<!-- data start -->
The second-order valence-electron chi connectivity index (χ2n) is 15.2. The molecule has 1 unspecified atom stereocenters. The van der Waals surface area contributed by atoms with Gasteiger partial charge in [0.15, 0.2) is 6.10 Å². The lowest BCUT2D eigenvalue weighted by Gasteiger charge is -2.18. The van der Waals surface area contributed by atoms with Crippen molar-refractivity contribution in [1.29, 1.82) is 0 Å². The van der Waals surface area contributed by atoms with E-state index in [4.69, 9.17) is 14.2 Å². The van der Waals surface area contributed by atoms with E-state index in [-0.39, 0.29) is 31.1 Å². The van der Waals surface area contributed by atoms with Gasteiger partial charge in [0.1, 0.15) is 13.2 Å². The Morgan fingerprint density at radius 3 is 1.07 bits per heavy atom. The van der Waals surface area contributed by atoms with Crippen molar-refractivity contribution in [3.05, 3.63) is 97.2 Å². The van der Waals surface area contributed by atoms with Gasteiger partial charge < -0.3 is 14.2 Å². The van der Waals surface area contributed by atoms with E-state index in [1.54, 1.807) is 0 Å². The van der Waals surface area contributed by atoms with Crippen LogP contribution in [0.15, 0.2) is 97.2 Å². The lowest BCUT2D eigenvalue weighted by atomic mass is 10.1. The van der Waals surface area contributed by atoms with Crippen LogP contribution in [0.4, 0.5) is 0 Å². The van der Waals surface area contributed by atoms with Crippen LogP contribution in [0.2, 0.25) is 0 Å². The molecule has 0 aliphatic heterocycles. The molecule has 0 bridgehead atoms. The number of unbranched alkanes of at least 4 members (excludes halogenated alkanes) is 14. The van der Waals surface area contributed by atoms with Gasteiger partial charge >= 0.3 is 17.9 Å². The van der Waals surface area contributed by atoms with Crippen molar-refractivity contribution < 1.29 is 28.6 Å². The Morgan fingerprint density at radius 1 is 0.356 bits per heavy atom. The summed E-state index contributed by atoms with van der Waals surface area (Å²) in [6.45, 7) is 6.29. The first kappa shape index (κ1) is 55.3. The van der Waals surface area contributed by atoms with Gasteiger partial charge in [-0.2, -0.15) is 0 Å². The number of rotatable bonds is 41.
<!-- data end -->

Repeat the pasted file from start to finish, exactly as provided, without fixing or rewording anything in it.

The second-order valence-electron chi connectivity index (χ2n) is 15.2. The molecule has 1 unspecified atom stereocenters. The van der Waals surface area contributed by atoms with Gasteiger partial charge in [0.15, 0.2) is 6.10 Å². The lowest BCUT2D eigenvalue weighted by Gasteiger charge is -2.18. The van der Waals surface area contributed by atoms with Crippen molar-refractivity contribution in [1.29, 1.82) is 0 Å². The van der Waals surface area contributed by atoms with E-state index in [4.69, 9.17) is 14.2 Å². The van der Waals surface area contributed by atoms with E-state index in [-0.39, 0.29) is 31.1 Å². The van der Waals surface area contributed by atoms with Gasteiger partial charge in [0.1, 0.15) is 13.2 Å². The Morgan fingerprint density at radius 3 is 1.07 bits per heavy atom. The van der Waals surface area contributed by atoms with Crippen molar-refractivity contribution in [3.05, 3.63) is 97.2 Å². The van der Waals surface area contributed by atoms with Gasteiger partial charge < -0.3 is 14.2 Å². The van der Waals surface area contributed by atoms with E-state index in [1.54, 1.807) is 0 Å². The van der Waals surface area contributed by atoms with Crippen LogP contribution in [0.15, 0.2) is 97.2 Å². The lowest BCUT2D eigenvalue weighted by atomic mass is 10.1. The van der Waals surface area contributed by atoms with Crippen LogP contribution in [0.4, 0.5) is 0 Å². The van der Waals surface area contributed by atoms with Crippen LogP contribution in [0.2, 0.25) is 0 Å². The molecule has 0 aliphatic heterocycles. The molecule has 0 bridgehead atoms. The number of unbranched alkanes of at least 4 members (excludes halogenated alkanes) is 14. The van der Waals surface area contributed by atoms with Gasteiger partial charge >= 0.3 is 17.9 Å². The van der Waals surface area contributed by atoms with Crippen molar-refractivity contribution < 1.29 is 28.6 Å². The Morgan fingerprint density at radius 1 is 0.356 bits per heavy atom. The summed E-state index contributed by atoms with van der Waals surface area (Å²) in [6.45, 7) is 6.29. The first kappa shape index (κ1) is 55.3. The van der Waals surface area contributed by atoms with Gasteiger partial charge in [-0.2, -0.15) is 0 Å². The number of rotatable bonds is 41.